diurnal
  1. active during the day, 2. lasting for one day.
ecotourism

humans benefit economically by promoting tourism that focuses on the appreciation of natural areas or animals. Ecotourism implies that there are existing programs that profit from the appreciation of natural areas or animals.

endothermic

animals that use metabolically generated heat to regulate body temperature independently of ambient temperature. Endothermy is a synapomorphy of the Mammalia, although it may have arisen in a (now extinct) synapsid ancestor; the fossil record does not distinguish these possibilities. Convergent in birds.

forest

forest biomes are dominated by trees, otherwise forest biomes can vary widely in amount of precipitation and seasonality.

granivore

an animal that mainly eats seeds

herbivore

An animal that eats mainly plants or parts of plants.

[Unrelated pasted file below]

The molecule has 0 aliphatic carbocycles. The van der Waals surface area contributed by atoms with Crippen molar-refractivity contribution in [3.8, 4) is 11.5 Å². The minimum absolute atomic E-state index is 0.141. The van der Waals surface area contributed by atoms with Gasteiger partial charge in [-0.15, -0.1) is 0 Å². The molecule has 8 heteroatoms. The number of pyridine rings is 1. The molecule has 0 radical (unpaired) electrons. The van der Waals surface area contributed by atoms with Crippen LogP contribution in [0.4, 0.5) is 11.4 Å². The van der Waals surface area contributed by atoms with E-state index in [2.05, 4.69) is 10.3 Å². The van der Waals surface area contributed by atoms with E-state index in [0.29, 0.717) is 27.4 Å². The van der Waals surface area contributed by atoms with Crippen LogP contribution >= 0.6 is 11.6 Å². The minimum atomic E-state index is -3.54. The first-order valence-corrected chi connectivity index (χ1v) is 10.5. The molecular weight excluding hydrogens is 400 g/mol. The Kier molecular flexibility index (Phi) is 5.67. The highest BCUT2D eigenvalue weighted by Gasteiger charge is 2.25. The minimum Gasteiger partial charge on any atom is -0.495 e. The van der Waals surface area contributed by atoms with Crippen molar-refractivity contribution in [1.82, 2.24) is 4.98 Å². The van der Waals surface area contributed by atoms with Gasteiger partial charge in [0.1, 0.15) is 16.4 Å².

iteroparous

offspring are produced in more than one group (litters, clutches, etc.) and across multiple seasons (or other periods hospitable to reproduction). Iteroparous animals must, by definition, survive over multiple seasons (or periodic condition changes).

monogamous

Having one mate at a time.

motile

having the capacity to move from one place to another.

native range

the area in which the animal is naturally found, the region in which it is endemic.

oviparous

reproduction in which eggs are released by the female; development of offspring occurs outside the mother's body.

pet trade

the business of buying and selling animals for people to keep in their homes as pets.

polymorphic